Wednesday, November 4, 2009

Fear Is The Mind Killer

This was originally posted on my tumblr in response to a video Zach Linder posted - an excerpt from Jerry Lewis' film "Errand Boy" - I can only link it on blogspot, but watch it if you can, and then read my response. Or just read my response, it's just about improvSHOCK!

So many reactions to this - but the one thing I want to add is that we should be aspiring to this level of commitment and style today. Especially in improv. The next half-assed scene I see, I am going to scream. In improv, fear manifests itself in a lack of willingness to commit to our scenes. It’s fear that causes ironic detachment, or clinging to some kind of internal scene-world logic instead of fucking reacting to our scene partners and committing to the reality of that scene.

I think we have to give ourselves permission to be AMAZING. Let’s consciously give ourselves permission to be this tight and good and sharp - because if we don’t, we INSTEAD, often unconsciously, give ourselves permission to just fuck around. I don’t want to see that. I don’t want to DO that. I guess what I am trying to say is that we need to give ourselves the permission to fucking RULE, to be amazing and talented - and not the permission to fail.

What I am NOT saying is that we can’t let ourselves fail. It’s improv. We are making shit up. Sometimes, it is going to fail. But we can decide how we are going to fail - spectacularly or ironically. Avoiding failure is just another kind of failure.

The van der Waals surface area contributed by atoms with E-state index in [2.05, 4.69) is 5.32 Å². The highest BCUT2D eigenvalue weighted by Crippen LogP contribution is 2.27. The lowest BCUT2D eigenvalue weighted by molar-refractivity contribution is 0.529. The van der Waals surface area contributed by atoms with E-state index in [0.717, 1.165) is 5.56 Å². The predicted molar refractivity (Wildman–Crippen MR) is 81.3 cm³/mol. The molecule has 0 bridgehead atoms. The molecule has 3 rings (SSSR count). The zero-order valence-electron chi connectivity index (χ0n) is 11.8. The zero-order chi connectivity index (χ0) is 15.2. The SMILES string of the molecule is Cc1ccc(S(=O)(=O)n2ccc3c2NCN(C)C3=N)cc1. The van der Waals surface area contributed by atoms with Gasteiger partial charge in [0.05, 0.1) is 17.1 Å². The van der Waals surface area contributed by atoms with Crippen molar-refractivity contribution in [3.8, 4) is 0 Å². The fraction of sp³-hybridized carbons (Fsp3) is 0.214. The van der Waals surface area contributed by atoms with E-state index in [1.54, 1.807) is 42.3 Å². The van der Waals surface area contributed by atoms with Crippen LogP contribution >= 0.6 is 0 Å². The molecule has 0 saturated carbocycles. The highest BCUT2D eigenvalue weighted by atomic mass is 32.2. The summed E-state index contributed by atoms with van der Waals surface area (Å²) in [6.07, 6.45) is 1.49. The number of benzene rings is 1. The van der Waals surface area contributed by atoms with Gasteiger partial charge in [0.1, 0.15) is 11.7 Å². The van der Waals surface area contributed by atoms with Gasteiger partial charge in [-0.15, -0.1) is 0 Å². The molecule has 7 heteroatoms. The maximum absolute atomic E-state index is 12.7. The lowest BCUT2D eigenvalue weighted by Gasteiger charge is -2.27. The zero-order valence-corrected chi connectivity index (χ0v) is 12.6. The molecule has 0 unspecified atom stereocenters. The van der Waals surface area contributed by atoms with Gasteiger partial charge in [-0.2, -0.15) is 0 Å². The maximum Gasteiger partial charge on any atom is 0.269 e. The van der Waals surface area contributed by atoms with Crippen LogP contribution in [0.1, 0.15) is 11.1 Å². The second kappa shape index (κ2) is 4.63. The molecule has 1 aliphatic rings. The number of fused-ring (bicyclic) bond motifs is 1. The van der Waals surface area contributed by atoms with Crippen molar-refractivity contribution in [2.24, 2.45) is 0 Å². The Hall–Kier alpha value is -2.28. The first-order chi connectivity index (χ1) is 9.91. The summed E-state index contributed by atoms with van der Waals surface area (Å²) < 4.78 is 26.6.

Spectacular > Ironic

This is sounding more and more like Amy Poehler’s quote about how she treats improv as her sacred space - as her church. I believe that so much right now. I want to stop judging and just treat that stage and that rehearsal space with that level of commitment. It’s also just a really useful metaphor. Even if you don’t view the improv stage as your personal sacred space (although if you’ve been doing this for more than a couple years and you still don’t think of it that way… not quite sure why you are doing it), you would still respect it as such right? I am not a Christian, but I still respect cathedrals as spaces.

Relax, and have fun, but don’t relax your commitment to sacred success. Let’s give ourselves permission to take ourselves and our performances seriously.

I know it is weird that I have gone on this rant after watching a tightly scripted / timed, non-verbal musical bit from a film. But just because this shit is basically the opposite of improv, and benefits from nearly everything improv specifically eschews doesn’t mean we can’t do shit that is EVEN MORE AWESOME.